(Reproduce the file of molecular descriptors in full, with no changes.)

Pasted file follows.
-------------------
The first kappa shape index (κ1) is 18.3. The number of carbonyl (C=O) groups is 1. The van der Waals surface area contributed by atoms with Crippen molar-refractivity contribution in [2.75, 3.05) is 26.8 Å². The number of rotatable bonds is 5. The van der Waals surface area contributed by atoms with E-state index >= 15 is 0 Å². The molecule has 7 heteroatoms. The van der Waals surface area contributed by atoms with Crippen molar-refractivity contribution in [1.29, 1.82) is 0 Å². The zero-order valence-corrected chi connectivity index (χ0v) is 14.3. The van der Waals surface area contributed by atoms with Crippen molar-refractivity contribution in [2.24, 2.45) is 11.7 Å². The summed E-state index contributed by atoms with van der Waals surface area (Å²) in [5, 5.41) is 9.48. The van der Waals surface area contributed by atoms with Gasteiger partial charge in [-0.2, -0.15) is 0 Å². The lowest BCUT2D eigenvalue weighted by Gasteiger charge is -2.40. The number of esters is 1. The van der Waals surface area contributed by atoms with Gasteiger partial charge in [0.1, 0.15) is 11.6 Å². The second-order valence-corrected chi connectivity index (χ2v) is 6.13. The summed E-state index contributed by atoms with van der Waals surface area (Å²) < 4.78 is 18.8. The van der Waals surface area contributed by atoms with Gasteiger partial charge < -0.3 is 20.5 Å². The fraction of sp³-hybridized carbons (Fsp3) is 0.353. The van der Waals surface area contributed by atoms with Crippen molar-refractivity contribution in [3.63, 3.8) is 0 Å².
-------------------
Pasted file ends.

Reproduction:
The first kappa shape index (κ1) is 18.3. The number of carbonyl (C=O) groups is 1. The van der Waals surface area contributed by atoms with Crippen molar-refractivity contribution in [2.75, 3.05) is 26.8 Å². The number of rotatable bonds is 5. The van der Waals surface area contributed by atoms with E-state index >= 15 is 0 Å². The molecule has 7 heteroatoms. The van der Waals surface area contributed by atoms with Crippen molar-refractivity contribution in [1.29, 1.82) is 0 Å². The zero-order valence-corrected chi connectivity index (χ0v) is 14.3. The van der Waals surface area contributed by atoms with Crippen molar-refractivity contribution in [2.24, 2.45) is 11.7 Å². The summed E-state index contributed by atoms with van der Waals surface area (Å²) in [5, 5.41) is 9.48. The van der Waals surface area contributed by atoms with Gasteiger partial charge in [-0.2, -0.15) is 0 Å². The lowest BCUT2D eigenvalue weighted by Gasteiger charge is -2.40. The number of esters is 1. The van der Waals surface area contributed by atoms with Gasteiger partial charge in [0.1, 0.15) is 11.6 Å². The second-order valence-corrected chi connectivity index (χ2v) is 6.13. The summed E-state index contributed by atoms with van der Waals surface area (Å²) < 4.78 is 18.8. The van der Waals surface area contributed by atoms with Gasteiger partial charge < -0.3 is 20.5 Å². The fraction of sp³-hybridized carbons (Fsp3) is 0.353. The van der Waals surface area contributed by atoms with Crippen molar-refractivity contribution in [3.63, 3.8) is 0 Å².